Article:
Audrey Haynes goes to Frontier to buy homemade jewelry and her favorite line of French soaps that she can’t get anywhere else. Besides shopping, Haynes, an associate professor in the University of Georgia’s School of Public and International Affairs, has also sold her own artwork such as suncatchers out of wire and glass beads, while donating her profits to an animal shelter.
After almost 30 years of providing local gifts to patrons, Frontier, located on East Clayton Street downtown, is closing.
Frontier was opened in 1989, and it continues to cater to the community by selling merchandise from local artists and independent companies. The store does not have an absolute date for closure, but owner Devin Clower said they look to close around May. It is unclear what will move into the space.
Although Frontier’s physical location will move out, the store will maneuver to the new territory of selling online.
Clower, the fourth owner of Frontier, is a UGA alumna who took over the small business in 2010. Although she graduated with a degree in interior design, she always had an interest in urban planning, especially the historic structures in the downtown area just off of campus.
Clower has decided to follow the footsteps of the previous owners in finding something different for herself.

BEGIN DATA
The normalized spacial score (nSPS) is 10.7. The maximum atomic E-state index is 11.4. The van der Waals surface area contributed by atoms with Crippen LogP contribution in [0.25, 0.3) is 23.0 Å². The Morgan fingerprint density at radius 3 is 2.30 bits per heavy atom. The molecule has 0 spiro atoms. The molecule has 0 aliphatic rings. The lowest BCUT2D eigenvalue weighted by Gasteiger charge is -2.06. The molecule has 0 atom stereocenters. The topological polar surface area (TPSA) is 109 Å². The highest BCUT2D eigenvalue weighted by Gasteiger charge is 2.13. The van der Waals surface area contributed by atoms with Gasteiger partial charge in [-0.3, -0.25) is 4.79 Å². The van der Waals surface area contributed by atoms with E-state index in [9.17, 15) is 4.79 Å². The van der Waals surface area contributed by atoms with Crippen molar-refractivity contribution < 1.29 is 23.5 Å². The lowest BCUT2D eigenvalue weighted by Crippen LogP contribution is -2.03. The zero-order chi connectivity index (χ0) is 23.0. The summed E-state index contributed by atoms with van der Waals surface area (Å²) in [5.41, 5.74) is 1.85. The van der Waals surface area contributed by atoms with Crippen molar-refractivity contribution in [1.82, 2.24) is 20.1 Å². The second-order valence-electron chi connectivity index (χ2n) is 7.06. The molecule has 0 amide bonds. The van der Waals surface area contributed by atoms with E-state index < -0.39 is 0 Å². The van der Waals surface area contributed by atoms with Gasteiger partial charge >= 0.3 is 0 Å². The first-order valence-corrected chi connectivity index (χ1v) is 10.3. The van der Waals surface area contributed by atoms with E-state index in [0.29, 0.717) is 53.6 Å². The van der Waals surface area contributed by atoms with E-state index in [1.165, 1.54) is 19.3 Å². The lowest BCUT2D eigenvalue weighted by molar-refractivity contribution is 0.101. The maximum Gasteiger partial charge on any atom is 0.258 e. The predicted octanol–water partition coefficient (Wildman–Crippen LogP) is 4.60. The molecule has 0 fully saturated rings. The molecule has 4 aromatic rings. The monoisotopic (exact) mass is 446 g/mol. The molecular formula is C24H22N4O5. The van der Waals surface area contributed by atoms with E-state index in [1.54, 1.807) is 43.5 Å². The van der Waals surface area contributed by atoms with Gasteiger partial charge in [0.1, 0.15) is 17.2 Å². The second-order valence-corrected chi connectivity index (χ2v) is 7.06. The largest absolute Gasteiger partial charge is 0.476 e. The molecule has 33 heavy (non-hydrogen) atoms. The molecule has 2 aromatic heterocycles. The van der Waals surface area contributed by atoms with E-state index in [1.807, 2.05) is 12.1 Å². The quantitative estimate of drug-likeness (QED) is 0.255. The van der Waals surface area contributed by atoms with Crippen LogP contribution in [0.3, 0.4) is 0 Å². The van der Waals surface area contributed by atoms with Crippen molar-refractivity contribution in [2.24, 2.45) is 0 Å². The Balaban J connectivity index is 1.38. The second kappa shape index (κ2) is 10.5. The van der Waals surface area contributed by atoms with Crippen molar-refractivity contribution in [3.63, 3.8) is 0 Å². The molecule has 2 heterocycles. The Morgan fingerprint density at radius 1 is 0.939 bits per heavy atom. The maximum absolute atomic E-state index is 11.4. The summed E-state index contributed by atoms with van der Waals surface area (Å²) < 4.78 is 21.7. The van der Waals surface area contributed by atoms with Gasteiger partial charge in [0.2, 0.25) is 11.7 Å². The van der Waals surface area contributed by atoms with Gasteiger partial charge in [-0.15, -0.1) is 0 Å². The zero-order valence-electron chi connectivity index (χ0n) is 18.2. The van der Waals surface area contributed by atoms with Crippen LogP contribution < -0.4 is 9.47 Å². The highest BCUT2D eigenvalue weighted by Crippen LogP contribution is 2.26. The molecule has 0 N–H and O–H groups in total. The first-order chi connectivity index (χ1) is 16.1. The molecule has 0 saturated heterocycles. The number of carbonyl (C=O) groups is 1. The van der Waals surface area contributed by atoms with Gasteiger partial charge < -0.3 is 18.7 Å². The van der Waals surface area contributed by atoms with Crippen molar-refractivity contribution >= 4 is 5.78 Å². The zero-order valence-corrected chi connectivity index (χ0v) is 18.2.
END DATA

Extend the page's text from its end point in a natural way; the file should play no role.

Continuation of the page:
“It’s been such an enriching experience,” Clower said. “Running a small business is a challenge, and a marriage, and all of the above but in the best kind of way.”
She takes pride in Frontier and all she accomplished through building connections with other local small business and artists. Clower is trying to make downtown a better space for small business owners, Haynes said.
Although the store will continue to exist online, customers will no longer be able to experience the atmosphere of the shop.
Athens resident Cecile Paige Riker shops at Frontier from time to time. She is drawn to the variety of items that the community and locals have to offer.
She appreciates how local and different the variety of items are that Frontier offers, and will also miss being greeted by Clower’s shop dogs.
“We wouldn’t have been doing it if it weren’t for our loyal customers,” Clower said. “It’s a bittersweet transition that hopefully will open up a new opportunity for me.”
Haynes shopped at the gift shop before and after Clower took over the shop, and said Clower made it feel inviting for customers of all ages to come in.
“Everything is so warm and comfortable and just interesting, that’s how the store always felt to me,” Haynes said. “And I can always find something, whatever price point … and they would always gift wrap it to make it extra special.”
The quality and locality of all the items is what brings her back every time.
“Everything is so warm and comfortable and just interesting, that’s how the store always felt to me.”
- Audrey Haynes, UGA professor
Haynes said she will miss Frontier, but she is also concerned for what it will mean for the future of small businesses downtown. She is afraid that Frontier leaving is an indicator of less local businesses with more corporate stores moving in on the downtown scene.
“If it becomes all just corporate franchises, it’ll lose a lot of what makes Athens sort of the cool place to hang out,” Haynes said.